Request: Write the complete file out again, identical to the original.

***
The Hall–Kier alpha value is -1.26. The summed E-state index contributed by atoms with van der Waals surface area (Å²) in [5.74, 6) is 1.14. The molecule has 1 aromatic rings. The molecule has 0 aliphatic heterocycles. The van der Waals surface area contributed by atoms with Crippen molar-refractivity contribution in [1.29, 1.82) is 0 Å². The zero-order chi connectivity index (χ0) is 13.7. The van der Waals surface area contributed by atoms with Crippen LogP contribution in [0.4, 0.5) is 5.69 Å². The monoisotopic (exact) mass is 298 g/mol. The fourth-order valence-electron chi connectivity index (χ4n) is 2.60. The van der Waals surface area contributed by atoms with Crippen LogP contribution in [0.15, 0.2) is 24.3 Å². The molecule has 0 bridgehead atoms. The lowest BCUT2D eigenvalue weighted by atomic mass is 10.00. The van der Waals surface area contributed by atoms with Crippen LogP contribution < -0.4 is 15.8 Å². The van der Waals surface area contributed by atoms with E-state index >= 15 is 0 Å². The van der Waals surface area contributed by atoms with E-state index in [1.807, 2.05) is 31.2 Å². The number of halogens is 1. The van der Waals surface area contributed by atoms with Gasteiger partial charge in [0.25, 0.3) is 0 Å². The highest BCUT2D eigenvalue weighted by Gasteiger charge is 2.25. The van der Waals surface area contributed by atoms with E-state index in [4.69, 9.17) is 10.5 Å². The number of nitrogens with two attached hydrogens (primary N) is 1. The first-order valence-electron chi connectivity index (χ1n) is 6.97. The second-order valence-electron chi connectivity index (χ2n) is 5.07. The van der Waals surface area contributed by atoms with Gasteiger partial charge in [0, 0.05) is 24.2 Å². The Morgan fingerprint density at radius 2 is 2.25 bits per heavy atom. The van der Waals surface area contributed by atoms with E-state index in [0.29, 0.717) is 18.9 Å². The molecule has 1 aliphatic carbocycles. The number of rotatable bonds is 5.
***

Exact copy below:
The Hall–Kier alpha value is -1.26. The summed E-state index contributed by atoms with van der Waals surface area (Å²) in [5.74, 6) is 1.14. The molecule has 1 aromatic rings. The molecule has 0 aliphatic heterocycles. The van der Waals surface area contributed by atoms with Crippen molar-refractivity contribution in [1.29, 1.82) is 0 Å². The zero-order chi connectivity index (χ0) is 13.7. The van der Waals surface area contributed by atoms with Crippen LogP contribution in [0.4, 0.5) is 5.69 Å². The monoisotopic (exact) mass is 298 g/mol. The fourth-order valence-electron chi connectivity index (χ4n) is 2.60. The van der Waals surface area contributed by atoms with Crippen LogP contribution in [0.15, 0.2) is 24.3 Å². The molecule has 0 bridgehead atoms. The lowest BCUT2D eigenvalue weighted by atomic mass is 10.00. The van der Waals surface area contributed by atoms with Crippen LogP contribution < -0.4 is 15.8 Å². The van der Waals surface area contributed by atoms with E-state index >= 15 is 0 Å². The van der Waals surface area contributed by atoms with E-state index in [1.807, 2.05) is 31.2 Å². The number of halogens is 1. The van der Waals surface area contributed by atoms with Gasteiger partial charge in [0.25, 0.3) is 0 Å². The highest BCUT2D eigenvalue weighted by Gasteiger charge is 2.25. The van der Waals surface area contributed by atoms with E-state index in [4.69, 9.17) is 10.5 Å². The number of nitrogens with two attached hydrogens (primary N) is 1. The first-order valence-electron chi connectivity index (χ1n) is 6.97. The second-order valence-electron chi connectivity index (χ2n) is 5.07. The van der Waals surface area contributed by atoms with Gasteiger partial charge in [0, 0.05) is 24.2 Å². The Morgan fingerprint density at radius 2 is 2.25 bits per heavy atom. The van der Waals surface area contributed by atoms with E-state index in [0.29, 0.717) is 18.9 Å². The molecule has 1 aliphatic carbocycles. The number of rotatable bonds is 5.